Sun Yat Sen Museum reopens


Full of history: Khoo addressing the invited guests at the reopening ceremony of the Sun Yat Sen Museum in Armenian Street in George Town, Penang. — CHAN BOON KAI/The Star

GEORGE TOWN: Sun Yat Sen Museum in Lebuh Armenian has reopened after being closed for over three years since the Covid-19 pandemic in March 2020.

The museum, featuring various collections and records of the first provisional president of modern China, including his networks with the local clans and tradesmen, is now back on public exhibit in the Unesco World Heritage Site here.

At the opening, its director Khoo Salma Nasution said it was exactly 30 years ago when she restored the house where Dr Sun Yat Sen lived in Penang for a few months and held important meetings in 1910 to plan the Second Guangzhou Uprising.

“When he became the first president of post-monarchic China, everyone could see that Dr Sun desired neither power nor money.

“In 2001, we opened the house to visitors but had to close due to the Covid-19 pandemic.

“This year, we slowly tidied up the house and scheduled it for opening now,” she said at the ceremony yesterday.

Khoo said she was glad to be given another chance to present the historic house to the public.

Penang Chief Minister Chow Kon Yeow, who officiated the opening, said it is a great honour for Penang to receive guests such as those from the China Soong Ching Ling Foundation for signing of a Memorandum of Understanding between Soong Ching Ling Former Residence Management Centre and Sun Yat Sen Museum Penang.

“I understand that this house is a popular site to visit by many important dignitaries from China due to its historical significance and connection to Dr Sun.

“It is most timely that this house is turned into a museum with proper conservation efforts to protect and care for this historic relic in the heart of George Town.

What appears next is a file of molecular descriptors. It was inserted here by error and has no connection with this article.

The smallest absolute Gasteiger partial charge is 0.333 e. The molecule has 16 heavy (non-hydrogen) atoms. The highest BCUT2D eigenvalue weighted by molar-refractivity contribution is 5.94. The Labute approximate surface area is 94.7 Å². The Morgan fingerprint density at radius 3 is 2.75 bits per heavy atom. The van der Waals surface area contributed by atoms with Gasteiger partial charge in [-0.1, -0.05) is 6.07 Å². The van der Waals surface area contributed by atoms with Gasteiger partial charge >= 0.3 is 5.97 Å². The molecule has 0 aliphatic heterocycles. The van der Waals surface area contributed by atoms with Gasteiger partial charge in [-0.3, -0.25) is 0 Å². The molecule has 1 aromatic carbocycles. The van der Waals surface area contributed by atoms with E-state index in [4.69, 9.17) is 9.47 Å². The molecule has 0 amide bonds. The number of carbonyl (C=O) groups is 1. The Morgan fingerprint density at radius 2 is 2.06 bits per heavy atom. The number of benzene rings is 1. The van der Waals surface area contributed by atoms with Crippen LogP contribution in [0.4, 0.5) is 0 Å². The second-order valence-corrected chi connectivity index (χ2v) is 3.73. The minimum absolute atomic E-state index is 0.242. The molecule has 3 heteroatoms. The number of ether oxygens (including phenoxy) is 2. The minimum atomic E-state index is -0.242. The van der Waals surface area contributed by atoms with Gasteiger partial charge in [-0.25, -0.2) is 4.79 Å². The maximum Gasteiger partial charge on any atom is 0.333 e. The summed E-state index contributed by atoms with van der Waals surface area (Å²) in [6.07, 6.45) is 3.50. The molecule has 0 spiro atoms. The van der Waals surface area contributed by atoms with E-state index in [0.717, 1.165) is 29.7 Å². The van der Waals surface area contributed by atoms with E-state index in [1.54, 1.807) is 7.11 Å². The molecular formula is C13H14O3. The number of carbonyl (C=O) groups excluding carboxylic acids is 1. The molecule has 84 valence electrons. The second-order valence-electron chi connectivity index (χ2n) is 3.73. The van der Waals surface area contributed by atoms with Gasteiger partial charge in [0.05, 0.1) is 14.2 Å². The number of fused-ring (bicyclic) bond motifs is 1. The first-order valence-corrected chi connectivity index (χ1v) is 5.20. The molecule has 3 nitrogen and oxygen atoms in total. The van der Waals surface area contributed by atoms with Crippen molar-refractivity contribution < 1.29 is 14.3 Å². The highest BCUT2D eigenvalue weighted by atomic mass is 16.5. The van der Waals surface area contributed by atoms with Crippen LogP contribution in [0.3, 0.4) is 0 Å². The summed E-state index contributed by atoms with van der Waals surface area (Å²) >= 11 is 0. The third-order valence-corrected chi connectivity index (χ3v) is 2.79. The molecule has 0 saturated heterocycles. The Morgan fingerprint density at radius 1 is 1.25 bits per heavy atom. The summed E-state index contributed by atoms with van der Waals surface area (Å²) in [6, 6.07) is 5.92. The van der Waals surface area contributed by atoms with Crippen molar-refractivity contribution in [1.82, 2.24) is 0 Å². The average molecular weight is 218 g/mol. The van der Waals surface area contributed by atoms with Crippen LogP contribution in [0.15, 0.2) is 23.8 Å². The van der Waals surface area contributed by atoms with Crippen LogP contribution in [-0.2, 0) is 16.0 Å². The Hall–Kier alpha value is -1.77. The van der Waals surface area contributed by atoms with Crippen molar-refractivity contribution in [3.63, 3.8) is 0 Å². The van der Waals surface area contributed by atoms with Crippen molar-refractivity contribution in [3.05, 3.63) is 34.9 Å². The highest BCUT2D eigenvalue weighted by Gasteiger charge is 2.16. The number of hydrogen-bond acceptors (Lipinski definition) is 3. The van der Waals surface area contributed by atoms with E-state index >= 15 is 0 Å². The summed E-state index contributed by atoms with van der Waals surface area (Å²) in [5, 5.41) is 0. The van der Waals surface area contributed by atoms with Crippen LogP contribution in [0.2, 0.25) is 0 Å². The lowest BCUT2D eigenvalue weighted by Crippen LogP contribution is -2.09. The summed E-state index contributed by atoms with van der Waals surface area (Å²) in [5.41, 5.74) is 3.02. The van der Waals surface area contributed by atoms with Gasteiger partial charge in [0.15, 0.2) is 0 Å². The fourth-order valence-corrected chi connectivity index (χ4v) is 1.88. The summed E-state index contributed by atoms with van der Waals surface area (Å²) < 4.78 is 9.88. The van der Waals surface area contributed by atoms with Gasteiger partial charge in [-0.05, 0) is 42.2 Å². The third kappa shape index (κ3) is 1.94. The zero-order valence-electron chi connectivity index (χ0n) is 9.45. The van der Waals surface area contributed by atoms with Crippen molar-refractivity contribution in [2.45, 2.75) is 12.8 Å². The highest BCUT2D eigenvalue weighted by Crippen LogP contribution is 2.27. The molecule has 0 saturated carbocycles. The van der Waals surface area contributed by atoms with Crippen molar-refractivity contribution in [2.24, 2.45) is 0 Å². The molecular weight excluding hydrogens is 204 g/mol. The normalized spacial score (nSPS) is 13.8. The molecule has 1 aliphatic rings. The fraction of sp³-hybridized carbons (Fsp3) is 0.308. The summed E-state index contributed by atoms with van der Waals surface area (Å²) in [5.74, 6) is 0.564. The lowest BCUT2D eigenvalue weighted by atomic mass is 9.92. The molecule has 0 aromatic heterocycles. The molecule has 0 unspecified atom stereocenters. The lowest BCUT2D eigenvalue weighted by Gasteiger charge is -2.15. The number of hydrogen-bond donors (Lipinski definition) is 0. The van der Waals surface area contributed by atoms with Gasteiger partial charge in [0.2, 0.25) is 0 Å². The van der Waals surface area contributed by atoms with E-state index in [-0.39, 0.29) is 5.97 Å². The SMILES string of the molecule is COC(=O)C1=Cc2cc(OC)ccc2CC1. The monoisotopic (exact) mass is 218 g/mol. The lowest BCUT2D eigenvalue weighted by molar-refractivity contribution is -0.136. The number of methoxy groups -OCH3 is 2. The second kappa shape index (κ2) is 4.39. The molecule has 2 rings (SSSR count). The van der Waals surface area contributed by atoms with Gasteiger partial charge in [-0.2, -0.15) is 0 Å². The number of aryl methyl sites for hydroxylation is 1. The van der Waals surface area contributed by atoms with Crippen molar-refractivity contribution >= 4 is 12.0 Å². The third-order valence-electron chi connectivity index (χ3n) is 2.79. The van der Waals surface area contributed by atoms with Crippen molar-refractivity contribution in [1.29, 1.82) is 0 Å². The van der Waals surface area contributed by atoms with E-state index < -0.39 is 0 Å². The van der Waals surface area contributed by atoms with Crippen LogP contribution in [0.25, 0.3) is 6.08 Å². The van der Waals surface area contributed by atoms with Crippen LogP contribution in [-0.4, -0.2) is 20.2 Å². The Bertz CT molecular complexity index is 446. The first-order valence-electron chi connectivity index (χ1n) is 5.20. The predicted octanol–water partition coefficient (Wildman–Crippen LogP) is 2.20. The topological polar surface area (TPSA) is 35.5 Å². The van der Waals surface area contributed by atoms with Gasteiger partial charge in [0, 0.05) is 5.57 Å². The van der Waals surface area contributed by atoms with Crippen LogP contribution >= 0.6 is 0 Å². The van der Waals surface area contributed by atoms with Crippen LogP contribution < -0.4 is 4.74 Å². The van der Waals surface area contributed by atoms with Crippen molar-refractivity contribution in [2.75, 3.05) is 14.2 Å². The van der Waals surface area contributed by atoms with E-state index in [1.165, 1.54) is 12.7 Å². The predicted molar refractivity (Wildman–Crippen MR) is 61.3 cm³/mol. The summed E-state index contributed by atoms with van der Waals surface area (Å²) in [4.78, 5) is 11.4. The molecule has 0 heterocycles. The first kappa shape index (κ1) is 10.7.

“Although Dr Sun only stayed in Penang for a few months between July and December in 1910, he inspired a local movement among the Malaysian Chinese in education and social improvement.

“Dr Sun’s supporters started schools such as Chung Ling and Peng Hwa which are Penang’s most important Chinese schools today, as well as associations such as Hu Yew Seah, Min Sin Seah and Li Teik Seah, which has their own schools.

“He inspired patriotism and the need for one to be firm and to do the right thing against all forms of aggression.

“In fact, Dr Sun was at one time even banned from Penang due to his criticism against British colonial rule,” said Chow.

Also present were China Soong Ching Ling Foundation president Li Bin, Consul-General of China in Penang Zhou Youbin as well as Sun Yat Sen Cultural Foundation president Alexandra Sun who is also Dr Sun’s great-grandniece.

Born in 1866 in Guangdong province in China, Dr Sun studied medicine in Hong Kong and became a doctor.

He started his revolutionary career in 1894 and staged his first uprising in China a year later after forming Xing Zhong Hui in Honolulu.

He travelled around the world in search of support and came to Penang five times from 1906 to 1912.

The museum is open from 9am to 5pm daily except Sundays.

Entry fee is RM10 per person.

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